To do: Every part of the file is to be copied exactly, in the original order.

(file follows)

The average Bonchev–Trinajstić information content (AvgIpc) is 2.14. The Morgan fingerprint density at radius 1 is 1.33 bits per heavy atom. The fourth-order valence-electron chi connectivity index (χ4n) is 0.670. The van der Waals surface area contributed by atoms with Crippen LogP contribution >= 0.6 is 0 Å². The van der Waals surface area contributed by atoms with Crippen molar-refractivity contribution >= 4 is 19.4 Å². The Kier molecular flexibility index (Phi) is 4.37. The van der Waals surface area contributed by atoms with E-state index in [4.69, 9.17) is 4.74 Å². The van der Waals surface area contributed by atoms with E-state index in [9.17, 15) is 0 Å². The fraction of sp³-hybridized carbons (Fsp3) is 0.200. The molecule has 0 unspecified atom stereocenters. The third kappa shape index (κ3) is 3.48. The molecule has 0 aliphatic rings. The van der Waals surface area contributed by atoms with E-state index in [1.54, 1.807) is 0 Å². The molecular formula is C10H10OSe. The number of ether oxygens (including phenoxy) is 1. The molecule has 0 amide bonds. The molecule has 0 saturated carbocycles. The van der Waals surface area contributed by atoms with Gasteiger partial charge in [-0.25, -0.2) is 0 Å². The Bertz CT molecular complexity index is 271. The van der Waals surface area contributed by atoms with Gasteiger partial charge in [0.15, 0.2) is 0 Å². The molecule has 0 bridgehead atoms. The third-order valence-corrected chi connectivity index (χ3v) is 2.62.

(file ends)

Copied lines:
The average Bonchev–Trinajstić information content (AvgIpc) is 2.14. The Morgan fingerprint density at radius 1 is 1.33 bits per heavy atom. The fourth-order valence-electron chi connectivity index (χ4n) is 0.670. The van der Waals surface area contributed by atoms with Crippen LogP contribution >= 0.6 is 0 Å². The van der Waals surface area contributed by atoms with Crippen molar-refractivity contribution >= 4 is 19.4 Å². The Kier molecular flexibility index (Phi) is 4.37. The van der Waals surface area contributed by atoms with E-state index in [4.69, 9.17) is 4.74 Å². The van der Waals surface area contributed by atoms with E-state index in [9.17, 15) is 0 Å². The fraction of sp³-hybridized carbons (Fsp3) is 0.200. The molecule has 0 unspecified atom stereocenters. The third kappa shape index (κ3) is 3.48. The molecule has 0 aliphatic rings. The van der Waals surface area contributed by atoms with E-state index in [1.54, 1.807) is 0 Å². The molecular formula is C10H10OSe. The number of ether oxygens (including phenoxy) is 1. The molecule has 0 amide bonds. The molecule has 0 saturated carbocycles. The van der Waals surface area contributed by atoms with Gasteiger partial charge in [-0.25, -0.2) is 0 Å². The Bertz CT molecular complexity index is 271. The van der Waals surface area contributed by atoms with Gasteiger partial charge in [0.15, 0.2) is 0 Å². The molecule has 0 bridgehead atoms. The third-order valence-corrected chi connectivity index (χ3v) is 2.62.